We report high-resolution angular magnetoresistance (AMR) experiments performed on crystals of with high mobility s at 2 K) and extremely low residual resistivity . The Fermi surface, comprised of intersecting cylinders, supports open orbits. The resistivity in a magnetic field T displays a singular pattern of behavior. With and initially , tilting in the longitudinal plane leads to a steep decrease in by a factor of 40. However, if is tilted in the transverse plane, increases steeply by a factor of 8. Using the Shockley-Chambers tube integral approach, we show that, in , the singular behavior results from the rapid conversion of closed to open orbits, resulting in opposite signs for AMR in orthogonal planes. The floor values of in both AMR scans are identified with specific sets of open and closed orbits. Also, the “completion angle” detected in the AMR is shown to be an intrinsic geometric feature that provides a new way to measure the Fermi radius . However, additional sharp resonant features that appear at very small tilt angles in the longitudinal AMR scans are not explained by the tube integral approach.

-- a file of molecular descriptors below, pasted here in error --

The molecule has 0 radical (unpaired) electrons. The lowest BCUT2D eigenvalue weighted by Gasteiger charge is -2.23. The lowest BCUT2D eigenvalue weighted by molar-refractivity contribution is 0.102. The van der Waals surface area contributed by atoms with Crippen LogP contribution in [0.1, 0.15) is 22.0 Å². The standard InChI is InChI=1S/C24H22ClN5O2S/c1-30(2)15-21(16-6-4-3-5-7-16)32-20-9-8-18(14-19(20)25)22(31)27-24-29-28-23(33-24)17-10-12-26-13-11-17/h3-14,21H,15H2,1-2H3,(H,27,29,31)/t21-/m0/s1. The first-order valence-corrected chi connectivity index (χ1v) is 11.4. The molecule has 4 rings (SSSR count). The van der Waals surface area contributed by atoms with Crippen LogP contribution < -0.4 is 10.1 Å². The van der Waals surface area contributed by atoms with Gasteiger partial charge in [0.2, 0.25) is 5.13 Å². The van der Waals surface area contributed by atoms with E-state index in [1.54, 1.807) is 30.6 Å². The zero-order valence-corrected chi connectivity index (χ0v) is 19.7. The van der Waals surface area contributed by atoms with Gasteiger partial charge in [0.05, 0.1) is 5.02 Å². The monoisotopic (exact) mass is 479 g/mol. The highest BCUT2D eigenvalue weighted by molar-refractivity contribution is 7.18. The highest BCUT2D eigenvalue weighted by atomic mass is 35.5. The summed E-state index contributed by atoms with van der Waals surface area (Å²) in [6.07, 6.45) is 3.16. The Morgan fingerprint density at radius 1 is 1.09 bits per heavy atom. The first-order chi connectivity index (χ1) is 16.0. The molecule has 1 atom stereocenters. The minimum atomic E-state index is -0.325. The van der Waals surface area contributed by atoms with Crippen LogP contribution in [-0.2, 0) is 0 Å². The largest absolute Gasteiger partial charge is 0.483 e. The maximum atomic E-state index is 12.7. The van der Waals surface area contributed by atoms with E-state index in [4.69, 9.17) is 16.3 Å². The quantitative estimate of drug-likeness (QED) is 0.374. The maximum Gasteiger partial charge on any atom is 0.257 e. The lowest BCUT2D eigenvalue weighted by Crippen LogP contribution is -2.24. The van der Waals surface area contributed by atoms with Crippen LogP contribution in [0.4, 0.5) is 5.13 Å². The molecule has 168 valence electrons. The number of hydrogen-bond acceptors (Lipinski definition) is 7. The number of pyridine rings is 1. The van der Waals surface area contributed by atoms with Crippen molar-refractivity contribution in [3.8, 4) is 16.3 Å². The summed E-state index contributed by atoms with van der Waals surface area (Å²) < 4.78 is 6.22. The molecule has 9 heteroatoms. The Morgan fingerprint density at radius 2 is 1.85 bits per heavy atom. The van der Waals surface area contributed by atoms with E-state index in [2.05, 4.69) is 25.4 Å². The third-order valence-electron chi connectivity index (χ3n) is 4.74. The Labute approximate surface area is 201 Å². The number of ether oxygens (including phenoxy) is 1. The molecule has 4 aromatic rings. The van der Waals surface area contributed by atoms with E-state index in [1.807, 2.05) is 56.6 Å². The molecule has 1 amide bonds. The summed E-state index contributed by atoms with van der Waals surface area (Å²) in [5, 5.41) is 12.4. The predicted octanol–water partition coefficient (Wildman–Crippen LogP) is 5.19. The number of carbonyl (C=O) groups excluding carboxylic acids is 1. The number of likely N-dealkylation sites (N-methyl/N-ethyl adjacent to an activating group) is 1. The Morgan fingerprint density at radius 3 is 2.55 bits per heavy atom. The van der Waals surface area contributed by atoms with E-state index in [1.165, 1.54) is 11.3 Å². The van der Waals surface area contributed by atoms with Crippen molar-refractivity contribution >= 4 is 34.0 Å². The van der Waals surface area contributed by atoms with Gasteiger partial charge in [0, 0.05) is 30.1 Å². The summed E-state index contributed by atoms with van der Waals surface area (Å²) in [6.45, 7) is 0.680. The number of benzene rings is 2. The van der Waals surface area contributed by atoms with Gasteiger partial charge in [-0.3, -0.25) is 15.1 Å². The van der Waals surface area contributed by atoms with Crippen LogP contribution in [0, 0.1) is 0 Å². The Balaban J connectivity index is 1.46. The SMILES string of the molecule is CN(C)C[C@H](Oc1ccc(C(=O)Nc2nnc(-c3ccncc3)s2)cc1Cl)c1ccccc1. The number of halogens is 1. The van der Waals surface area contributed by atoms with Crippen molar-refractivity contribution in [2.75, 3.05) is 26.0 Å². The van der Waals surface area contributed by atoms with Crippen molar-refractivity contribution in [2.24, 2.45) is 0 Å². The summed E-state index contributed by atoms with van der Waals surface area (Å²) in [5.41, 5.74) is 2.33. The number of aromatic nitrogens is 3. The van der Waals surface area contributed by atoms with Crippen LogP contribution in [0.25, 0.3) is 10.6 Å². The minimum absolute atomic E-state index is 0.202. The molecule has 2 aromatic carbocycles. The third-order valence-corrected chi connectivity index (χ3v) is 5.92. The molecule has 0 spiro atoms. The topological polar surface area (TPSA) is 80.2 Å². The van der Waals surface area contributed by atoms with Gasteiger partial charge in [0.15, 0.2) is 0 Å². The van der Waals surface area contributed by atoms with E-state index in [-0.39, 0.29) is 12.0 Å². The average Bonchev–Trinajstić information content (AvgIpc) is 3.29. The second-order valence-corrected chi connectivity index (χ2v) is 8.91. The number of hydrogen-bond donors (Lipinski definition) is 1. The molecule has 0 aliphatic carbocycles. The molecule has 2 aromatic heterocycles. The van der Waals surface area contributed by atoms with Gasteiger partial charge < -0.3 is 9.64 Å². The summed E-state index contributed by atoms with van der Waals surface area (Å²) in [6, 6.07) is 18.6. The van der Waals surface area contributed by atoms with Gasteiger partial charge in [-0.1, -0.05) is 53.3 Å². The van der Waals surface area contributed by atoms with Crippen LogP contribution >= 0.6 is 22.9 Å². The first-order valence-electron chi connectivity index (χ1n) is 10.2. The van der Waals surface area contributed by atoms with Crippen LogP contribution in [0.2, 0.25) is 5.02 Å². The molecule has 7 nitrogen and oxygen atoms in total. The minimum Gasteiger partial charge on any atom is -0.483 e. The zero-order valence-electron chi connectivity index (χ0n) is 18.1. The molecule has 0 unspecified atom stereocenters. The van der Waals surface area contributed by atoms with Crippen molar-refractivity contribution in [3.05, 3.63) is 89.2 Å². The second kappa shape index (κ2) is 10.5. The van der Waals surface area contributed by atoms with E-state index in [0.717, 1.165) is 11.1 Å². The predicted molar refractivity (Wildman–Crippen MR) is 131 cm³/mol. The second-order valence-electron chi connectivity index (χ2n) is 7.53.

All Science Journal Classification (ASJC) codes
- Materials Science(all)
- Physics and Astronomy (miscellaneous)